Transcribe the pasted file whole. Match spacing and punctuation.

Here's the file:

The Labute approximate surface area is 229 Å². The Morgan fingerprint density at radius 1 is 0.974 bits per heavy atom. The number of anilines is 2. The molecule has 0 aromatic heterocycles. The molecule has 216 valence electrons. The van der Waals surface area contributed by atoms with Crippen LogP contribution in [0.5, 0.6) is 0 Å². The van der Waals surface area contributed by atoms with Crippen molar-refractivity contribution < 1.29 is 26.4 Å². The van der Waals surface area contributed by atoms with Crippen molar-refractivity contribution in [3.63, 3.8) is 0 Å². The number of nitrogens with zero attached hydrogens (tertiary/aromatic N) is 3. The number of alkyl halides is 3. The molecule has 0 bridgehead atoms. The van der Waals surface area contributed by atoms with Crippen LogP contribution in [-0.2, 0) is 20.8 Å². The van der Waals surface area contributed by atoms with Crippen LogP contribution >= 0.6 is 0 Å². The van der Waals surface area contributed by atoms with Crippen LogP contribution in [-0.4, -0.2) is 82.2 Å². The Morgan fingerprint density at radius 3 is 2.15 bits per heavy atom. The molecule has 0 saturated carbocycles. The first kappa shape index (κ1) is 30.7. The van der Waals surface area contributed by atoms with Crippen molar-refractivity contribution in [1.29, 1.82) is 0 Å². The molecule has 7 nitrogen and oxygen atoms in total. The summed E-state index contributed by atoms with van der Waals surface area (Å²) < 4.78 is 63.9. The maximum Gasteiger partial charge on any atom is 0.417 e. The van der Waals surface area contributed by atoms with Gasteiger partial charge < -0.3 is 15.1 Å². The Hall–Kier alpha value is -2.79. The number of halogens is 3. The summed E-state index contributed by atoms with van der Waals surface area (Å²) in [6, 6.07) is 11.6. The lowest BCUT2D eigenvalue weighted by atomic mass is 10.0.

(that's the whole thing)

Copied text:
The Labute approximate surface area is 229 Å². The Morgan fingerprint density at radius 1 is 0.974 bits per heavy atom. The number of anilines is 2. The molecule has 0 aromatic heterocycles. The molecule has 216 valence electrons. The van der Waals surface area contributed by atoms with Crippen LogP contribution in [0.5, 0.6) is 0 Å². The van der Waals surface area contributed by atoms with Crippen molar-refractivity contribution < 1.29 is 26.4 Å². The van der Waals surface area contributed by atoms with Crippen molar-refractivity contribution in [3.63, 3.8) is 0 Å². The number of nitrogens with zero attached hydrogens (tertiary/aromatic N) is 3. The number of alkyl halides is 3. The molecule has 0 bridgehead atoms. The van der Waals surface area contributed by atoms with Crippen LogP contribution in [-0.2, 0) is 20.8 Å². The van der Waals surface area contributed by atoms with Crippen LogP contribution >= 0.6 is 0 Å². The van der Waals surface area contributed by atoms with Crippen LogP contribution in [-0.4, -0.2) is 82.2 Å². The Morgan fingerprint density at radius 3 is 2.15 bits per heavy atom. The molecule has 0 saturated carbocycles. The first kappa shape index (κ1) is 30.7. The van der Waals surface area contributed by atoms with Crippen molar-refractivity contribution in [1.29, 1.82) is 0 Å². The molecule has 7 nitrogen and oxygen atoms in total. The summed E-state index contributed by atoms with van der Waals surface area (Å²) < 4.78 is 63.9. The maximum Gasteiger partial charge on any atom is 0.417 e. The van der Waals surface area contributed by atoms with Gasteiger partial charge < -0.3 is 15.1 Å². The Hall–Kier alpha value is -2.79. The number of halogens is 3. The summed E-state index contributed by atoms with van der Waals surface area (Å²) in [6, 6.07) is 11.6. The lowest BCUT2D eigenvalue weighted by atomic mass is 10.0.